I used to be a badass

I think I’m ready to start reclaiming my inner strength. Let’s do this.

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Just Around the Corner

While in Washington, D.C., for an annual meeting, I left the hotel a little early and went to my favorite coffee shop to pick up a chai latte (double dirty, baby) and some orange juice. Since I had the time to spare, and Peet’s was pretty much empty early Saturday in the D.C. business district, I sat in a comfy leather chair next to the door in the corner of the store and idly gazed out the window at the world. After a moment, I noticed movement in a tent I had observed over the past day or so on the sidewalk, and presently a tall, thin man stepped out of the tent. After shaking out his legs and striding up and down the walkway for a moment, he got onto a bicycle and pedaled quickly away. A short few moments later, an equally thin but not so tall woman stepped out as well.

This is when the story takes an unexpected turn.

The lady walked up and down in front of the tent, and then suddenly turned and quickly walked into the street between two parked cars and bent down as though to remove something from the road. She was behind the tent, and double parked behind the cars was a produce truck offloading boxes, so she was completely hemmed in on all four sides. After she continued to crouch down, I suddenly realized she was urinating.

Once she was done, she pulled up her pants – further confirming her action – and walked away. This entire act took place in daylight, within view of several business buildings, apartments, a church, and the coffee shop. This woman had no privacy in which to perform the most basic of life’s functions.

It occurred to me that we were one block over and four blocks up from the White House.

Let that sink in.

When topics turn to sheltering refugees, people say we need to take care of our own first.

When we discuss aid to foreign countries, people say we have our own people to aid.

When the topic of food insecurity around the world comes up, people say our own are starving, too.

When we ask for subsidized housing for our homeless and low-income individuals and families, people say “not in my neighborhood” and “stop the government handouts for those who are too lazy or bad at making choices; it’s their fault they are poor.”

When we ask for insurance for our children, the elderly, and the poor, people say “we don’t have money for that in the budget” while simultaneously spending more on the military industrial complex than any other developed nation. Who are we defending?

When we want increased support for our low-income and food insecure individuals and families, people say “they spend it on the wrong things” and “it’s too much money they are getting”. The next day they bemoan the inability of their friends on assistance to get what they need, because “it isn’t enough to live on”.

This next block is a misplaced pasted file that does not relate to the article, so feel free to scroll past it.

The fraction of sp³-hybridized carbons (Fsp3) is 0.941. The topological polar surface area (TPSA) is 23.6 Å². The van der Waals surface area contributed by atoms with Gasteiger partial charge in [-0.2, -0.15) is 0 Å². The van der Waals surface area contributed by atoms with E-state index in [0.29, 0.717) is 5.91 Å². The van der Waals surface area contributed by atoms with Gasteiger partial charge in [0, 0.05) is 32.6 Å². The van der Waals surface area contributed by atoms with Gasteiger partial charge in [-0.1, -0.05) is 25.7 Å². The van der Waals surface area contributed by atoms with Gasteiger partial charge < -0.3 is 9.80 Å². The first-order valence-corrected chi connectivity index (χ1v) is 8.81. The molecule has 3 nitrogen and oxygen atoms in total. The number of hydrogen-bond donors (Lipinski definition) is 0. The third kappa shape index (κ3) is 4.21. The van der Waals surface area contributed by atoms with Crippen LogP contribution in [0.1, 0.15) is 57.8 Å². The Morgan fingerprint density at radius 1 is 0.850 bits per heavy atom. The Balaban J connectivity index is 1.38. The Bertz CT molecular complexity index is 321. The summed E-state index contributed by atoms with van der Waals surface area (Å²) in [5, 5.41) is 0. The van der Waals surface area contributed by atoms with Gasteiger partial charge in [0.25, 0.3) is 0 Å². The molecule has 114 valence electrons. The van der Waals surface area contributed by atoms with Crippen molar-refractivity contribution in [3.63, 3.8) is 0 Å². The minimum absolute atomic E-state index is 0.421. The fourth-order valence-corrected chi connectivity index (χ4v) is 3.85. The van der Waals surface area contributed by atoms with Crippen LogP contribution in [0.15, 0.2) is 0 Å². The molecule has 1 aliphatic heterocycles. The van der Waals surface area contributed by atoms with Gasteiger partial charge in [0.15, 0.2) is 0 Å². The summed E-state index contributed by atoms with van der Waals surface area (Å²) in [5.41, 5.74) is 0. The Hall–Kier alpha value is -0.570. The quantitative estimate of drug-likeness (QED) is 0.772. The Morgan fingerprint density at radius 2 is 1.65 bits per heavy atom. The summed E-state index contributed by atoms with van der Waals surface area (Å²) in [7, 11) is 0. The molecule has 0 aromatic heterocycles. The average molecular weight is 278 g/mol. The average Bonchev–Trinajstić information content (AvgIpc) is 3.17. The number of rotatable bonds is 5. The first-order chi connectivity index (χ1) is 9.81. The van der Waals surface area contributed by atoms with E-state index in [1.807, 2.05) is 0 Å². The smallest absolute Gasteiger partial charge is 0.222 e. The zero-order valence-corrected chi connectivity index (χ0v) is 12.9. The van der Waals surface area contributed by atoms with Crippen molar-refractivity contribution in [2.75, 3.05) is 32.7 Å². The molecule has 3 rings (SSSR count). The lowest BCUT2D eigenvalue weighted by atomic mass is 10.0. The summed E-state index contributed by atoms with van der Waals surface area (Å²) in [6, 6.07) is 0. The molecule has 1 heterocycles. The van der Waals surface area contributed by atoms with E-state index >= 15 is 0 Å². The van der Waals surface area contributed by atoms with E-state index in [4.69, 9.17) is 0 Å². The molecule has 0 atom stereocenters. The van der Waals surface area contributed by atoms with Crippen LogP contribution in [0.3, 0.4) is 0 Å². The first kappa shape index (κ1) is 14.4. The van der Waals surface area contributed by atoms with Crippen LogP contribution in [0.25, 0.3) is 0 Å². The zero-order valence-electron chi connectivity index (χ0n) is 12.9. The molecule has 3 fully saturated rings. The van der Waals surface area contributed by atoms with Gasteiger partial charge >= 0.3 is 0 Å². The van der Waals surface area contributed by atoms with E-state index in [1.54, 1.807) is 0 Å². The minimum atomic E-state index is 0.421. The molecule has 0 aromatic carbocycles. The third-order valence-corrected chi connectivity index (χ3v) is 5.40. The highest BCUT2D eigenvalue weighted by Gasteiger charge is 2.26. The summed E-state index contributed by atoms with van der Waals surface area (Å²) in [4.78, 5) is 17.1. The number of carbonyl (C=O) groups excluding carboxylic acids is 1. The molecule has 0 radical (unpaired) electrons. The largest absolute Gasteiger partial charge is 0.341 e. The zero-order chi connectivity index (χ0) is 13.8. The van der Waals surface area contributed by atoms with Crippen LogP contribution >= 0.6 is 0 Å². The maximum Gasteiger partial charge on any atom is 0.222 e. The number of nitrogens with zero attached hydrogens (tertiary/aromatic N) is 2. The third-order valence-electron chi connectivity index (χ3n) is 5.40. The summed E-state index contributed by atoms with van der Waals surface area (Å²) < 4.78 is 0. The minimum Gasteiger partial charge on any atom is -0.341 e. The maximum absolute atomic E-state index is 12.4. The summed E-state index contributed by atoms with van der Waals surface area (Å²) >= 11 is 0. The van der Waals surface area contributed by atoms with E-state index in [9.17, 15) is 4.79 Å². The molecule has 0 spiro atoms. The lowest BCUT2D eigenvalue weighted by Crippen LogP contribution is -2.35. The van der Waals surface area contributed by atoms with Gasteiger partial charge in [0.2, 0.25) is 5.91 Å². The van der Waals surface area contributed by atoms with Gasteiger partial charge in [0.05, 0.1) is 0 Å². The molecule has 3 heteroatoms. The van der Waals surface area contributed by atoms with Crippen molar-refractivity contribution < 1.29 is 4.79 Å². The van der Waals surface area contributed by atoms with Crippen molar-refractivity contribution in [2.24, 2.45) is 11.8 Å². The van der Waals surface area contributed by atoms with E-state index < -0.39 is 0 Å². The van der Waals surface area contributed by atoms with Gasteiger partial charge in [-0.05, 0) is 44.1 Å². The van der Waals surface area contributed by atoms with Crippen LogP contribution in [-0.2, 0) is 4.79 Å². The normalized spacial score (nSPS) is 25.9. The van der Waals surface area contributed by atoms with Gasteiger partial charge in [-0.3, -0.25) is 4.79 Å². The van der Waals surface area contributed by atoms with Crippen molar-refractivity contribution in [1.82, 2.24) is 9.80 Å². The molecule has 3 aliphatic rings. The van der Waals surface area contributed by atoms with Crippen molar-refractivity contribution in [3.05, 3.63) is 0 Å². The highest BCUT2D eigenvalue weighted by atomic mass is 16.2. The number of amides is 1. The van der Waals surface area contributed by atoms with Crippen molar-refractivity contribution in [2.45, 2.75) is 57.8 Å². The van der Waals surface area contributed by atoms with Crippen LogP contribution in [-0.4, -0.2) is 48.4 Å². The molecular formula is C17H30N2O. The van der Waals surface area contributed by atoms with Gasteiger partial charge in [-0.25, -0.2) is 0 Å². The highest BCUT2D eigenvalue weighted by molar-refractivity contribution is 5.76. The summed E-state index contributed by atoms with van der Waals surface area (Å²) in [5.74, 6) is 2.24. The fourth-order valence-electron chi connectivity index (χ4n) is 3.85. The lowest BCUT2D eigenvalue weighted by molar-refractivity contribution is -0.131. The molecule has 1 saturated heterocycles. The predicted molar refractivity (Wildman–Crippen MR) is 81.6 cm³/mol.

The most basic tenet of Christian ideology (and many other religions with which I am much less familiar) is “love one another”. That’s the distilled version of The Golden Rule. We purport to be a Christian nation: Why are we not living it?


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Clarion Call

This is not the post I intended to write.

For a variety of reasons, none of which have any need for exposure, I’m in an unusual headspace. My mind is completely filled with snatches of songs, lyrics and verses and rhymes that link like a paper chain garland to be strung on a Christmas tree. Even trying to drown them out with playlist after competing playlist has been ineffective. So I’ve turned to writing.

What I want to say is cribbed straight from the Wicked soundtrack, track 18, “For Good”, wherein Elphaba and Glinda express the sorrowful beauty of their situation, full of bittersweet nostalgia and the pure love of deep, mature friendship:

“I’ve heard it said that people come into our lives for a reason, bringing something we must learn, and we are led to those who help us most to grow if we let them, and we help them in return.”

The final line of the song is “I don’t know if I’ve been changed for the better but because I knew you I have been changed for good.”

Recently, I’ve felt the sadness of losing faith in those for whom my level of respect was high and virtually unwavering for a very long time. It’s a particularly unexpected emotion, yet there it is. Funny how much my worldview was changed by the revelations and actions that brought me here. I’ve discovered a whole new relationship with the above-quoted phrases; I’m not sure that I’ve been changed for the better, but I’m definitely changed for good. And I’m oddly grateful.

However, there is another segment to that, another point made that gets lost, and that I actually didn’t include the first time I wrote out the quote. “…and we help them in return” is a super vital part of that sentence, because it truly does tie up the symbiotic dynamic of the concept. People often say “karma’s a bitch” or “what goes around comes around” but while they’re chilling there on Mount Judge-a-lot karma is sneaking around the back to kick them in the ass. I assume. I’m not actually much of a karma person, so this is all sort of allegorical for me.


As recently and rapidly as hurt has descended, Newton’s Third Law decrees that something absolutely amazing must happen., and quickly. Karma. Whatever. Good old Isaac is still at work in the world. When my faith and strength were at their lowest, the most incredible folks appeared (figuratively) from the woodwork, with words and deeds of support and with kindness and with love, a level of love that has left me speechless, filled only with this huge heart. And these are the people who have changed me not only for good, but also for the better. It is my job to help those who have such faith in and love for me, either by paying it back or by paying it forward, and I take that duty quite seriously.